Finding the Truth in Story: Grimm’s Fairy Tales, volume 1
Grail Quest Books, Bangor
333 pages, paperback
“Whatever things were rightly said among all men, are the property of us Christians.” This was the claim of the second century apologist, Justin Martyr. Tyrel Bramwell, in his book Finding the Truth in Story: Grimm’s Fairy Tales, takes this idea seriously. He considers 25 of the stories collected by the Grimm brothers in light to the greatest story of all time, finding Christian truth reflected in these folk tales. It makes sense as the Grimm brothers collected their stories at a time when faith in Christ was the norm, and the stories recorded came from earlier generations that were also drenched in the Christian Faith.
Of course the stories, as we know them, have been modified. Bramwell goes back to the original stories. So, for example, there is no fairy godmother in Cinderella and, at least sometimes, the story can be rather bloody. But blood is a central theme in the atonement. The Church is the Bride of Christ, and Scripture often speak of a wedding feast in reference to heaven. Might this truth be behind the weddings and brides in Grimm’s Fairy Tales?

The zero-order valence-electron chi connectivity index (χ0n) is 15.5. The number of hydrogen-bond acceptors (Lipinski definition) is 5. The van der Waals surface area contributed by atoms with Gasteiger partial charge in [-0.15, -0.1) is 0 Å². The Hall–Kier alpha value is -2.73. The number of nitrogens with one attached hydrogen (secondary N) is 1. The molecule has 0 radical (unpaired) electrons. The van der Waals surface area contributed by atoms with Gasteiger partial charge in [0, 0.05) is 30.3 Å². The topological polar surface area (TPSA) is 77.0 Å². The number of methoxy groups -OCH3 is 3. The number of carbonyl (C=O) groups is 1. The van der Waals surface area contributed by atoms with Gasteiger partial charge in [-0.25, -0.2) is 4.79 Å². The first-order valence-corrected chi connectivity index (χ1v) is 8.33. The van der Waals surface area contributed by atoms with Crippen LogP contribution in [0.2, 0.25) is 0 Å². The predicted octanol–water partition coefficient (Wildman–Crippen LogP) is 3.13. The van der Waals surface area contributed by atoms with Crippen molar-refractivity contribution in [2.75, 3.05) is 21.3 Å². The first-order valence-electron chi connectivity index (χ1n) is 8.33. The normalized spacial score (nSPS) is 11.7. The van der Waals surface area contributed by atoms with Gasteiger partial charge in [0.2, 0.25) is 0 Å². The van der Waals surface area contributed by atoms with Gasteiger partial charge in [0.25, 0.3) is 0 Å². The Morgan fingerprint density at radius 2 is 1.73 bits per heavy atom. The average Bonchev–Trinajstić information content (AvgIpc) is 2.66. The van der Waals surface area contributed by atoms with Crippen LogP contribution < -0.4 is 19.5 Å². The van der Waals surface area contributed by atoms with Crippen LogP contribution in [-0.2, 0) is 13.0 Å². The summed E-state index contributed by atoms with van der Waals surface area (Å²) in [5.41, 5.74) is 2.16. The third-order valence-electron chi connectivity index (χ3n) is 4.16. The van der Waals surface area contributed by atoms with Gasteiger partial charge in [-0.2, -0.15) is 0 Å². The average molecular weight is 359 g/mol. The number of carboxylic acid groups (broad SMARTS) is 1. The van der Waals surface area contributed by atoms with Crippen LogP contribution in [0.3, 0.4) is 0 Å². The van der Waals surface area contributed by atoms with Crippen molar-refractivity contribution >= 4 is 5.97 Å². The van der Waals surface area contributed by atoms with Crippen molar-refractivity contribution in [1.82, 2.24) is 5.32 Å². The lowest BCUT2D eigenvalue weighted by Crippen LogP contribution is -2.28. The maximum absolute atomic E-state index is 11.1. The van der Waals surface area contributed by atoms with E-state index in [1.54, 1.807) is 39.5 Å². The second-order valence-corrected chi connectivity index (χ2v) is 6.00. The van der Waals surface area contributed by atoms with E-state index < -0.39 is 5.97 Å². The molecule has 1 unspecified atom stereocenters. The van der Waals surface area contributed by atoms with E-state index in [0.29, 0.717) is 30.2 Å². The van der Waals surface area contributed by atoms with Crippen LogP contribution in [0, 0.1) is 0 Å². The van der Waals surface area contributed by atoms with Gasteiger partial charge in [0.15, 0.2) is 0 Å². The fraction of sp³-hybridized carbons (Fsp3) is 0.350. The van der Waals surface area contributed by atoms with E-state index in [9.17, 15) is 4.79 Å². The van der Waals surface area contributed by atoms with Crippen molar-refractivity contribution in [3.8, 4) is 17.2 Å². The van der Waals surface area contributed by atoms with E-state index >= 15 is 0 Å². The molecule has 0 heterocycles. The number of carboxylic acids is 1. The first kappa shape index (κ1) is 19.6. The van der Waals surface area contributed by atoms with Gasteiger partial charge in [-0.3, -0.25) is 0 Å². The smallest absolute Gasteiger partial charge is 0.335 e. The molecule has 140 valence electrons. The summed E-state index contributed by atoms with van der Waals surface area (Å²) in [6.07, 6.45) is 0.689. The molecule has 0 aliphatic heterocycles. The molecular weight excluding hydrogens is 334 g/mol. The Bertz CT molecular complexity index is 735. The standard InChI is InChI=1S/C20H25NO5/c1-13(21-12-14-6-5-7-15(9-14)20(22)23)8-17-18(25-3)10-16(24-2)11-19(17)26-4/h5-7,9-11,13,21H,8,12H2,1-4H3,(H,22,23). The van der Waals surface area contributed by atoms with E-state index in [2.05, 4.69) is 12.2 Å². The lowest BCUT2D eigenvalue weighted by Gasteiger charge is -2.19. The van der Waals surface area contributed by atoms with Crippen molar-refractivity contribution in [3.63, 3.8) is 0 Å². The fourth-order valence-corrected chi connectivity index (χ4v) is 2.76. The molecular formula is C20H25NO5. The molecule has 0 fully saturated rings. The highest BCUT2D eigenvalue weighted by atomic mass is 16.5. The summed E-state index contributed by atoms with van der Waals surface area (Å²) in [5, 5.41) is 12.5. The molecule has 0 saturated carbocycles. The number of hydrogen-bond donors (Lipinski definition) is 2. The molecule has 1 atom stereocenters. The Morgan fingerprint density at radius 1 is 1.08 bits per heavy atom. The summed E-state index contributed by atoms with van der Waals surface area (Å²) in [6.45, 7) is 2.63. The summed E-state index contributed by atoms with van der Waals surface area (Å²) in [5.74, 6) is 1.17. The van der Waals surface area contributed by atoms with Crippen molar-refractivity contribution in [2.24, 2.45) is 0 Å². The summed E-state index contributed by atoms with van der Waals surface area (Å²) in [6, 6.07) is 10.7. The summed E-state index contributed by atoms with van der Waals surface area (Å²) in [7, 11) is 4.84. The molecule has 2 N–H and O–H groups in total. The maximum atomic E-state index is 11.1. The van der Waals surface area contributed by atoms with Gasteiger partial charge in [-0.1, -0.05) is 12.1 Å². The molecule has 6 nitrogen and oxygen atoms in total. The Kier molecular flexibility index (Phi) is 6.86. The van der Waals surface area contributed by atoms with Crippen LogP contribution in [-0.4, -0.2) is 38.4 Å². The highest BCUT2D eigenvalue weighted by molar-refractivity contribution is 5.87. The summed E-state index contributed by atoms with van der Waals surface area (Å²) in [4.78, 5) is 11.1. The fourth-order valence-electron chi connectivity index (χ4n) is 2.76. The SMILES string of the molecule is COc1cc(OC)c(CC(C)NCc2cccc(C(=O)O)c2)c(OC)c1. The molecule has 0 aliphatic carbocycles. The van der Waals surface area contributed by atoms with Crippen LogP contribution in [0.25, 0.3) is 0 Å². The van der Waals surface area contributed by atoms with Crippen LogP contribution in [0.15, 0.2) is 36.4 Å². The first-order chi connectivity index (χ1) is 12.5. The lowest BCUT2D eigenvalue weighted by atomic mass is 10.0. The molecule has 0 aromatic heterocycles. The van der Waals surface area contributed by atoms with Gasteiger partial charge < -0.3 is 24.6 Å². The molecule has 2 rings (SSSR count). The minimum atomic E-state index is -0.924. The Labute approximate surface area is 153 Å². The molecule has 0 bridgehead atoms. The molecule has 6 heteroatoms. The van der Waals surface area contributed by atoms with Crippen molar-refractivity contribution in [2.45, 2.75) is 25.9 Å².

Stories have a way of sticking with you. Why do you think Jesus told so many parables? But, as was the case with Jesus’ parables, those who hear, and even remember, the stories may not always understand the point of the stories. Bramwell gives us a new (old?) way to think of well known and forgotten stories.
I guess you might say that Bramwell thinks Grimm’s Fairy Tales contain truth “rightly said.” We, now, should seek to rightly understand it.
I enjoyed the book. If you have enough imagination, you will enjoy it also.
Blessings in Christ,